Escape of surgical smoke particles, comparing conventional and valveless trocar systems

Daniel Robertson*, Frank Sterke, Willem van Weteringen, Alberto Arezzo, Yoav Mintz, Tim Horeman, More Authors

*Corresponding author for this work

Research output: Contribution to journalArticleScientificpeer-review

1 Citation (Scopus)
7 Downloads (Pure)


Background: During minimal access surgery, surgical smoke is produced which can potentially be inhaled by the surgical team, leading to several health risks. This smoke can escape from the abdominal cavity into the operating room due to trocar leakage. The trocars and insufflator that are used during surgery influence gas leakage. Therefore, this study compares particle escape from a valveless (Conmed AirSeal iFS), and a conventional (Karl Storz Endoflator) system. Materials and methods: Using an in vitro model, a conventional and a valveless trocar system were compared. A protocol that simulated various surgical phases was defined to assess the surgical conditions and particle leakage. Insufflation pressures and instrument diameters were varied as these are known to affect gas leakage. Results: The conventional trocar leaked during two distinct phases. Removal of the obturator caused a sudden release of particles. During instrument insertion, an average of 211 (IQR 111) particles per second escaped when using the 5 mm diameter instrument. With the 10 mm instrument, 50 (IQR 13) particles per second were measured. With the conventional trocar, a higher abdominal pressure increased particle leakage. The valveless trocar demonstrated a continuously high particle release during all phases. After the obturator was removed, particle escape increased sharply. Particle escape decreased to 1276 (IQR 580) particles per second for the 5 mm instrument insertion, and 1084 (IQR 630) particles per second for 10 mm instrument insertion. With the valveless trocar system, a higher insufflation pressure lowered particle escape. Conclusions: This study shows that a valveless trocar system releases more particles into the operating room environment than a conventional trocar. During instrument insertion, the leakage through the valveless system is 6 to 20 times higher than the conventional system. With a valveless trocar, leakage decreases with increasing pressure. With both trocar types leakage depends on instrument diameter.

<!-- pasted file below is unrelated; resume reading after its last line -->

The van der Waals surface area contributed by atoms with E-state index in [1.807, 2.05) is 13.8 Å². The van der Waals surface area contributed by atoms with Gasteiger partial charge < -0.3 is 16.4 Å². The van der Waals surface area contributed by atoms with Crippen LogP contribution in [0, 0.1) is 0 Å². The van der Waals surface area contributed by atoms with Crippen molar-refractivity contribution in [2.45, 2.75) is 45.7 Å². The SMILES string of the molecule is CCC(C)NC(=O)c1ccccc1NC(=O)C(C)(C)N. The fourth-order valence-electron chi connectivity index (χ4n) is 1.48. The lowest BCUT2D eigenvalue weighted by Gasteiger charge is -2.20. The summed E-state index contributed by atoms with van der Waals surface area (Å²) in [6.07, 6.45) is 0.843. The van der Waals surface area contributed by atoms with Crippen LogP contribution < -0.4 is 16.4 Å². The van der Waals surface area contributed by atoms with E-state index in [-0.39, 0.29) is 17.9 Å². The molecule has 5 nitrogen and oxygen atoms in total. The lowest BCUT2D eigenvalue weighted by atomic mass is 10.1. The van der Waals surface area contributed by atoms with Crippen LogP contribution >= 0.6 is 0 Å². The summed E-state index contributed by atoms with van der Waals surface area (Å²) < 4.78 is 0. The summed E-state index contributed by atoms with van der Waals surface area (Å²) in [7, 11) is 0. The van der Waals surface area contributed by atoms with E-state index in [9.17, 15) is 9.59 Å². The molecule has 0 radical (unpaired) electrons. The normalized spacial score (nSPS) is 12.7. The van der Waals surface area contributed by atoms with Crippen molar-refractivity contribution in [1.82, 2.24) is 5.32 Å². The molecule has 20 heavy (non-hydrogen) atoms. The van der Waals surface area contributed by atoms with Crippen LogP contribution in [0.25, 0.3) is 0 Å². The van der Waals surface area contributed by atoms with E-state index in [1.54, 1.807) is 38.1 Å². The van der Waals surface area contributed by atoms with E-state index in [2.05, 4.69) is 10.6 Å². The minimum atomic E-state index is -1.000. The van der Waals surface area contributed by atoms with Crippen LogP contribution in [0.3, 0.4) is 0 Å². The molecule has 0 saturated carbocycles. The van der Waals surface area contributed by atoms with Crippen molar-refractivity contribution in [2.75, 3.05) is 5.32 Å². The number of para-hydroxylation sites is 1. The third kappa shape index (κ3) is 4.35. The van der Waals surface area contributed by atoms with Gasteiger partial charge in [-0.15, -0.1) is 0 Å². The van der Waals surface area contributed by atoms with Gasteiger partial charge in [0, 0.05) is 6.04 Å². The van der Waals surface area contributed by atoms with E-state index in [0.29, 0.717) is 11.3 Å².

Original languageEnglish
Pages (from-to)8552-8561
JournalSurgical Endoscopy
Issue number11
Publication statusPublished - 2023


  • Insufflation pressure
  • Laparoscopy
  • Surgical smoke
  • Valveless insufflation


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